Well the Twins game sucked last night. Might as well put the whole team in the Sucked category and just pack it for the season. At least there's outdoor ball next year.
WHO WAS AWESOME
1. Ian Kinsler. Tough to keep a guy who hit for the cycle out of here, which Kinsler did last night against Baltimore, overall going 6-6 with five runs scored, four RBI, and a steal. Yeah, that's a pretty good night. Kinsler, who finished fourth in average last year at .319, is now hitting .474/.524/.947 and now leads the league in both doubles and RBI. He's basically Albert Pujols so far, but only if Pujols played a position that is usually a black hole for offense. Obviously he won't stay at those lofty numbers all year, but even a slight increase from last year's .319/.375/.517 and 18 HRs and 71 rbi puts him in the MVP discussion, since those are virtually identical to Pedoria's numbers last year.
2. Clayton Kershaw. Oh Clayton, I love you so. I've mentioned him on here before, calling multiple Cy Youngs and describing him as having "a Barry Zito curveball (when he was good), Randy Johnson fastball, and Johan Santana changeup", so you could probably say I'm a bit high on him. He's living up to it this year though, after a mediocre half a season in the bigs last year. Yesterday he completely destroyed the Giants, giving up just 1 hit and 1 run in seven innings while striking out 13 and walking just one. Total domination. Of course, the Dodgers refused to score enough runs to get him the win, deciding instead to win in the last innings, giving Kershaw his second no decision of the year. Instead of 2-0, Kershaw is at 0-0, but with an ERA of 1.50, WHIP of 0.67, OBA of .081, and 19 strikeouts in 12 innings. I'm not guaranteeing a Cy Young this year, but it wouldn't surprise me.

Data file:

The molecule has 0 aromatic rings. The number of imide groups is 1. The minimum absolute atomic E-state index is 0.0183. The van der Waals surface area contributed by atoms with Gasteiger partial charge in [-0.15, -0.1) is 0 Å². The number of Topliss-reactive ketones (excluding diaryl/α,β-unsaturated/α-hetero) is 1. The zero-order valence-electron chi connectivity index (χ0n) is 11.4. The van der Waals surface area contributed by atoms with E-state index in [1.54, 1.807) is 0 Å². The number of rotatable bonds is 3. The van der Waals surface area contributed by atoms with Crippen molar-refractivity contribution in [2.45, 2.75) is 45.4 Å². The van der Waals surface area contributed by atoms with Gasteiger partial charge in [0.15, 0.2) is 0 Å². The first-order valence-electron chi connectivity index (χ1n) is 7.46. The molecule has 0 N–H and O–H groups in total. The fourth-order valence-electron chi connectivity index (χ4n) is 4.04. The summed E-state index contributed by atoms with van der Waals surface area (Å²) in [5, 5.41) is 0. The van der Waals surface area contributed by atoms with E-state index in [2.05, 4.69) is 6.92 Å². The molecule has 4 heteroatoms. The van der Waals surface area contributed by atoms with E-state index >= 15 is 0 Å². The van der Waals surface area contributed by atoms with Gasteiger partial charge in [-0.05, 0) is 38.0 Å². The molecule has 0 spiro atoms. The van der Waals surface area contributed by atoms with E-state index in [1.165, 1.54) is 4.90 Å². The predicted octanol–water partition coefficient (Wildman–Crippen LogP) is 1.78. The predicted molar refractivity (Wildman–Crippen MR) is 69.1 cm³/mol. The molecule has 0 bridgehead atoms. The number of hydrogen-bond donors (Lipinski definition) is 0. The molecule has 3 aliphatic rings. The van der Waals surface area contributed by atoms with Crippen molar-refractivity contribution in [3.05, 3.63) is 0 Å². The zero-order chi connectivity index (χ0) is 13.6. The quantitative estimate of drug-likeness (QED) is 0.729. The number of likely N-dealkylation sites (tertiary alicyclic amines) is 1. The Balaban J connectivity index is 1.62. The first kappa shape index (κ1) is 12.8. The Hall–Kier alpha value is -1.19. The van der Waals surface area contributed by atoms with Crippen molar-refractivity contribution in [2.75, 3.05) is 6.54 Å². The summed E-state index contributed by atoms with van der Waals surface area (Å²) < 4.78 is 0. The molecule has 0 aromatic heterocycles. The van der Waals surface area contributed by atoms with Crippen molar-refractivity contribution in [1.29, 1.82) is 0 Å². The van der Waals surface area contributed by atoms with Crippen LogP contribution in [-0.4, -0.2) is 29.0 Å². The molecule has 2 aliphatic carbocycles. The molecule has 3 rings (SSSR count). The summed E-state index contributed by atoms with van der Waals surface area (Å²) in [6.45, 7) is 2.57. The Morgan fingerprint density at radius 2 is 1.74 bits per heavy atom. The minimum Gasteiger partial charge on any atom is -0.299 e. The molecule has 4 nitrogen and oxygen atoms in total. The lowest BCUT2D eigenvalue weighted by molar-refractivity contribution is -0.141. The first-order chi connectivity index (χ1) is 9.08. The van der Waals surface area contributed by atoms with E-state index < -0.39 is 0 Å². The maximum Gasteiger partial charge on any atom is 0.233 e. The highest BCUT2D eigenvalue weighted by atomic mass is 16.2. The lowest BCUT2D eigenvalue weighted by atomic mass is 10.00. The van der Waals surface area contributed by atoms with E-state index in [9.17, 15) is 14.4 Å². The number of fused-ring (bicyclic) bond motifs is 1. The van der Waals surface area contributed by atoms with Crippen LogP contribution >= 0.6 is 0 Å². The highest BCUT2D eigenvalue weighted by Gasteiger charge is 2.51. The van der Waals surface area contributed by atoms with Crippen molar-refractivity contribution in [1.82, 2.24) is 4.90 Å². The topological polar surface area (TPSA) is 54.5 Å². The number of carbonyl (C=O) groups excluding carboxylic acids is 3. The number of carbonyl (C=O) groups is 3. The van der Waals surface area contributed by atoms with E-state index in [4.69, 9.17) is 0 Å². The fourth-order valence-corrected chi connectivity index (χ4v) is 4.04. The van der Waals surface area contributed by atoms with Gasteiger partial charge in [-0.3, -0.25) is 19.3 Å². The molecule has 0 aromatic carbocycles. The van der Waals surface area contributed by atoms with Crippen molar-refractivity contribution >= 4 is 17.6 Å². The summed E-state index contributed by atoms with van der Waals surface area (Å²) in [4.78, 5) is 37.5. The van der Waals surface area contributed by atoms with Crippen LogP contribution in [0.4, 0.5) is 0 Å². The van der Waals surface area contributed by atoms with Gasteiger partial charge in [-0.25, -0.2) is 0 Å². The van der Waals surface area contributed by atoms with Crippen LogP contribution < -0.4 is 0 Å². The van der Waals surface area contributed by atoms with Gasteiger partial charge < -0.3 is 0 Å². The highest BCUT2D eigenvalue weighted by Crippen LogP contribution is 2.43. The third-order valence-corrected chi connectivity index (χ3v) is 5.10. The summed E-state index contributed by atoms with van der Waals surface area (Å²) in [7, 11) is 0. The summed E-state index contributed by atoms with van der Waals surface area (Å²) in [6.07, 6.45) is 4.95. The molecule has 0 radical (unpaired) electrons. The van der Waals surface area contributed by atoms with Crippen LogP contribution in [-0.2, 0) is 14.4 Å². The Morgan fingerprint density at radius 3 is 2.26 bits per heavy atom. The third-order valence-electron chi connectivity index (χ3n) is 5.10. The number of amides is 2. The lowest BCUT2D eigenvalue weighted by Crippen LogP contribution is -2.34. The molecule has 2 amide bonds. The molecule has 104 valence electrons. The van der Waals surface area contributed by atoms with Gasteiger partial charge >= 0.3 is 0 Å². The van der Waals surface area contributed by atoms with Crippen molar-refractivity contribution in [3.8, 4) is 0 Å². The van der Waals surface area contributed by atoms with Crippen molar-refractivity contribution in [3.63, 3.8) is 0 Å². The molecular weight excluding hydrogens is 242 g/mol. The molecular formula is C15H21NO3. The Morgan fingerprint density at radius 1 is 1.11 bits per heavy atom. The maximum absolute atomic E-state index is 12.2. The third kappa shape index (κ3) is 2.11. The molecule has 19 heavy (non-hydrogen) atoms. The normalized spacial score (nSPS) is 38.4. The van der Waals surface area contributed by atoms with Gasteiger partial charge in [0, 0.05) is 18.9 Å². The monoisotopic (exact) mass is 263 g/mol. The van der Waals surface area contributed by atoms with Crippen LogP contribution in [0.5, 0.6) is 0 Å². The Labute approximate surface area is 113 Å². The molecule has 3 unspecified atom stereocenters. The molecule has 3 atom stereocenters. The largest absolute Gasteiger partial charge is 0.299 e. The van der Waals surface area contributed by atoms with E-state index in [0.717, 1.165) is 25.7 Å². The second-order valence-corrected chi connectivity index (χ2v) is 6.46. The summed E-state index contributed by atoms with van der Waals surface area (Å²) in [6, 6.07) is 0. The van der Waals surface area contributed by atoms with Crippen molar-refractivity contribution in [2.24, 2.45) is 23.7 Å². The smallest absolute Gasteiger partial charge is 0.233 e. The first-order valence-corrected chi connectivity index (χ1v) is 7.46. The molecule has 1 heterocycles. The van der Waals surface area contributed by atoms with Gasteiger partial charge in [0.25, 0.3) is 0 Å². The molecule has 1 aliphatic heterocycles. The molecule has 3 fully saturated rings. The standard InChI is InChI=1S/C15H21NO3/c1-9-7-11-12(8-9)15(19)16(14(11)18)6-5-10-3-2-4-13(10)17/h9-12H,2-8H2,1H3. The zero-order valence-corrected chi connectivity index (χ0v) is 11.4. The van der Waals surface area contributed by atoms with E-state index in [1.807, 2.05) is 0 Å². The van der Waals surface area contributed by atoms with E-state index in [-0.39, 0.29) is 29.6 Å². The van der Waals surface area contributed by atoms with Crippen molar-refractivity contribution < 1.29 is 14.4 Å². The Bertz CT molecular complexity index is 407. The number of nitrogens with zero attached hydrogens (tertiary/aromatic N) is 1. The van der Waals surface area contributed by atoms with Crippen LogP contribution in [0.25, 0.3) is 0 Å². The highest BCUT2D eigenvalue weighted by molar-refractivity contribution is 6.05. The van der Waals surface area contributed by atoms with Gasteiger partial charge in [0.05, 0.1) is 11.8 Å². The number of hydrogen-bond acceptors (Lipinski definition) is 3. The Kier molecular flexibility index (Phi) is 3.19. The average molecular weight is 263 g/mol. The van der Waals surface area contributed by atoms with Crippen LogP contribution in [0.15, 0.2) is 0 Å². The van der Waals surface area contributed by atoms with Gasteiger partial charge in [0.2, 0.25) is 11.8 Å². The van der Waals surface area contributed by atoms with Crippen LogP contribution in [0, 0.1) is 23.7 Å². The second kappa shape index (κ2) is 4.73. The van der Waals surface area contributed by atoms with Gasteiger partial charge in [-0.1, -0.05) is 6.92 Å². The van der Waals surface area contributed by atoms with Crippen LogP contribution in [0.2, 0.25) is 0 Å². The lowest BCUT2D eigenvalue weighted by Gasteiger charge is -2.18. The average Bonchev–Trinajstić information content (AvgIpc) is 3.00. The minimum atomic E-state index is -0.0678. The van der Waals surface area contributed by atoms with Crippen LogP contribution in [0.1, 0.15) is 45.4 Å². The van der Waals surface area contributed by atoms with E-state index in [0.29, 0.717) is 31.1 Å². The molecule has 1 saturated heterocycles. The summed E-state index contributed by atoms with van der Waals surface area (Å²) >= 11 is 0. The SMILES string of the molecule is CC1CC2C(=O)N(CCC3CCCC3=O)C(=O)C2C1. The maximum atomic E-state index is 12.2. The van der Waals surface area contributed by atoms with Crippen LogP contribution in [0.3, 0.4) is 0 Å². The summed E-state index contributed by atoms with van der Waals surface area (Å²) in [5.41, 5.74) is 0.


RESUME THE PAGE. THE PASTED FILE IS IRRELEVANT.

3. Jason Marquis. It's hard for me to say anything nice about this guy, because I remember in 2006 the Cubs gave him a 3 year/$21 million deal despite him having led the league in losses and home runs and earned runs allowed the previous year, one of the stupidest contracts ever offered. However, when readers talk, I listen, and our friend out in Denver pointed out that he's pitching very well for the Rockies this year, and he's right. Yesterday Marquis shut down the Cubs, going seven innings and allowing just five hits and one run, bringing him to 2-0 and sporting an ERA of 1.93 on the year. Not to mention knocking in two of the Rockies' five runs with a single in second - he's a very good hitter, actually, with a career average of .211 and he won the silver slugger in 2005. Perhaps most impressive is the zero home runs allowed in two starts, especially since they've been at Coors and Wrigley. I also want to mention here that Todd Helton was 2-5 yesterday. Man is that guy good. One of the best hitters in the history of baseball for sure.
1. Alex Gordon. Fine, I'll ask. Is Gordon the next Andy Marte? (note that article is a year old, but this year Marte is in AAA this year the point stands). Well, Gordon isn't to that level and actually had a pretty decent season last year, so he's not actually close at all, but I had to ask the question because dude sucks so far this year. He opened the season well enough with a two-run homer in the opener, but has been on a steady slide since and is still looking for that elusive second extra-base hit on the year and racked up another 0-3 with a strikeout day bringing his season totals to 2-21, a nice, robust .095 batting average. When your team hits a career backup catcher like John Buck fourth and you seventh, you really probably need to get something figured out.